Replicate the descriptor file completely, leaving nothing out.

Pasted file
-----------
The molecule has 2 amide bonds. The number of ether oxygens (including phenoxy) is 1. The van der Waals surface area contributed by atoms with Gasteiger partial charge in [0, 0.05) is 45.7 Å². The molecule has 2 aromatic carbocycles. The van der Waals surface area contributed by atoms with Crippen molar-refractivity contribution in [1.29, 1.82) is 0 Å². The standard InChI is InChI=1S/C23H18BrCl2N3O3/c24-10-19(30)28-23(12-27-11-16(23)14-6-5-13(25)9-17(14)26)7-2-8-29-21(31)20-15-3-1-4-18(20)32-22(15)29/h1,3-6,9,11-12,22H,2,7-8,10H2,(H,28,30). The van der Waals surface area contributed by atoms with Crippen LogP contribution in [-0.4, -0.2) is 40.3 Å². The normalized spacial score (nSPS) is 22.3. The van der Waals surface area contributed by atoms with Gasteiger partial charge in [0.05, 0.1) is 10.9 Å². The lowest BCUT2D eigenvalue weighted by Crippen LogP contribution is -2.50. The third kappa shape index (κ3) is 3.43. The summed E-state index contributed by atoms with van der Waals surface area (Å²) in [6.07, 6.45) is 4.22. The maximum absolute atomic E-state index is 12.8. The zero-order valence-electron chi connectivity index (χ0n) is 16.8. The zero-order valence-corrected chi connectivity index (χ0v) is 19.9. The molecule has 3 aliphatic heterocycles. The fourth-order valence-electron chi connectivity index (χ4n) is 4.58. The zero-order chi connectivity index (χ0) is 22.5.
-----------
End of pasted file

The molecule has 2 amide bonds. The number of ether oxygens (including phenoxy) is 1. The van der Waals surface area contributed by atoms with Gasteiger partial charge in [0, 0.05) is 45.7 Å². The molecule has 2 aromatic carbocycles. The van der Waals surface area contributed by atoms with Crippen molar-refractivity contribution in [1.29, 1.82) is 0 Å². The standard InChI is InChI=1S/C23H18BrCl2N3O3/c24-10-19(30)28-23(12-27-11-16(23)14-6-5-13(25)9-17(14)26)7-2-8-29-21(31)20-15-3-1-4-18(20)32-22(15)29/h1,3-6,9,11-12,22H,2,7-8,10H2,(H,28,30). The van der Waals surface area contributed by atoms with Crippen LogP contribution in [-0.4, -0.2) is 40.3 Å². The normalized spacial score (nSPS) is 22.3. The van der Waals surface area contributed by atoms with Gasteiger partial charge in [0.05, 0.1) is 10.9 Å². The lowest BCUT2D eigenvalue weighted by Crippen LogP contribution is -2.50. The third kappa shape index (κ3) is 3.43. The summed E-state index contributed by atoms with van der Waals surface area (Å²) in [6.07, 6.45) is 4.22. The maximum absolute atomic E-state index is 12.8. The zero-order valence-electron chi connectivity index (χ0n) is 16.8. The zero-order valence-corrected chi connectivity index (χ0v) is 19.9. The molecule has 3 aliphatic heterocycles. The fourth-order valence-electron chi connectivity index (χ4n) is 4.58. The zero-order chi connectivity index (χ0) is 22.5.